Saturday, August 5, 2017

Updates and Comments

Andrew Jackson Timms
Kevin B is researching WWI soldiers from Lawrence County.  If your ancestor fought and you have a story or photo please contact Kevin lawrencelore@gmail.com and we will forward it to him,  or stop by the research library to make arrangements to speak with him directly.

Art D responded to our blog post about the church quilt.  In 1925 the women of the Methodist church in Bridgeport made a quilt for the retiring minister and his wife,with each woman making one block and embroidering her signature on her block. Fifty years later the minister's descendants returned the quilt to the church. They had it framed and hung on one of the walls in the church. I saw my grandmother's name, Nellie Dewhirst, on one block. She was 52 when the quilt was made. I also saw  the name of Arva Kirk who was my math teacher in high school.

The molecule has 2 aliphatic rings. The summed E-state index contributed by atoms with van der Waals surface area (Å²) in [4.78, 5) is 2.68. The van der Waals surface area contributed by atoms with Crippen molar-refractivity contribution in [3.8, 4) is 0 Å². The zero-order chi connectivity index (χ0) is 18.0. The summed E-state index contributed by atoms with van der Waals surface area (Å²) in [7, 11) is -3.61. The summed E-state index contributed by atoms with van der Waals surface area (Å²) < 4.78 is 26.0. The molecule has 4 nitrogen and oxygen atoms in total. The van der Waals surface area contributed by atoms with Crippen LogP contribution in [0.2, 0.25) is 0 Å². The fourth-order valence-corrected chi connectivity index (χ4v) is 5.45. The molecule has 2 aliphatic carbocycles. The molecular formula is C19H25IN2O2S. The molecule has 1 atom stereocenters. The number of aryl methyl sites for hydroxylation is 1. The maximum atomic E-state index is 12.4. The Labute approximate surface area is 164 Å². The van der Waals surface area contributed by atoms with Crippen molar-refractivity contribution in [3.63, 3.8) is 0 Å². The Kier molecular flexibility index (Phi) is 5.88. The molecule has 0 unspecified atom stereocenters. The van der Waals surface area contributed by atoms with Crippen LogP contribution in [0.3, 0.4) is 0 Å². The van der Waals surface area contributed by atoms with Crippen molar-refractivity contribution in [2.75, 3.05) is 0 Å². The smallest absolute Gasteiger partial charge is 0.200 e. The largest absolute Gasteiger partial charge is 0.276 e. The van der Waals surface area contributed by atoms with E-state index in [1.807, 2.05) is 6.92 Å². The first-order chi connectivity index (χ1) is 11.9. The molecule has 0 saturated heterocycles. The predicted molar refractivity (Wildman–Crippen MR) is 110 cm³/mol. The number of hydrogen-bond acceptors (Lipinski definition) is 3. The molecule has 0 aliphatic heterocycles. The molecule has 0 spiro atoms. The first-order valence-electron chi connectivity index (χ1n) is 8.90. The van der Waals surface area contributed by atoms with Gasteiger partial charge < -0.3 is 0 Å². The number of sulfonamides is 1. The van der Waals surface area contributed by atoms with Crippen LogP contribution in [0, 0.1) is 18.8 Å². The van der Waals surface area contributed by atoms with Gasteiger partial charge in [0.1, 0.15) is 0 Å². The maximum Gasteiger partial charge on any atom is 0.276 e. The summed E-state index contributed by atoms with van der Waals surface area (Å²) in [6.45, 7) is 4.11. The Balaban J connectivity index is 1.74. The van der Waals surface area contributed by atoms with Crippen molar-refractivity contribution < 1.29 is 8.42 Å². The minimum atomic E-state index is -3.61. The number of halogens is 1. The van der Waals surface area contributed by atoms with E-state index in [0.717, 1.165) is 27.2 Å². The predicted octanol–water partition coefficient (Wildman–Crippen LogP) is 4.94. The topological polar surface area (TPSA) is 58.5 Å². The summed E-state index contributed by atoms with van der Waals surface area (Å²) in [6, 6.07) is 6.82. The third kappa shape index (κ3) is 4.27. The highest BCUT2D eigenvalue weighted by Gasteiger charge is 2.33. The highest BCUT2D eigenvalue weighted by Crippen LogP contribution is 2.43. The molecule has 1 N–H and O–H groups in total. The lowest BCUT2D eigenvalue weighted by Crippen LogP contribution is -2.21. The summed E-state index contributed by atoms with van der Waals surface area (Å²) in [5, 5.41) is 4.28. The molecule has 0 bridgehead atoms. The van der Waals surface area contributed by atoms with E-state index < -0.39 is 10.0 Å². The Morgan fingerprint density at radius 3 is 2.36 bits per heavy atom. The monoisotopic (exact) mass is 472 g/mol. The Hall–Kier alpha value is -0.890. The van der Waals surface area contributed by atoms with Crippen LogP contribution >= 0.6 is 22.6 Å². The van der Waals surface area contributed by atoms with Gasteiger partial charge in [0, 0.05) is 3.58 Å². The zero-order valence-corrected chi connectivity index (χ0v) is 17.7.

Peter Quincy Polk
Carl C and Jim A responded to the ads from Merchants in 1953.  Jim said he bought his first portable TV at Cleffs. It only weighed 60 pounds.

We received a request in April from John Meurs, of Germany, who is researching the fate of the 40 heavy bomber crews of the 8th USAAF who did not return to their bases in England after their mission over Germany on April 24, 1944. His aim is to write a book about these men. He sent the following to us:
S/Sgt. Lawrence E. Wagoner was one of the two waist-gunners aboard a B-17 bomber of the 306th Bomb Group. Target was the Dornier aircraft factory in Oberpfaffenhofen in Germany. The bomber was damaged by flak that killed the pilot. All other members of his crew, including Lawrence, bailed out, were taken prisoner and survived the war.
 He wanted to include Lawrence’s story in his new book and sought contact with family members of his who may be still living in Lawrenceville.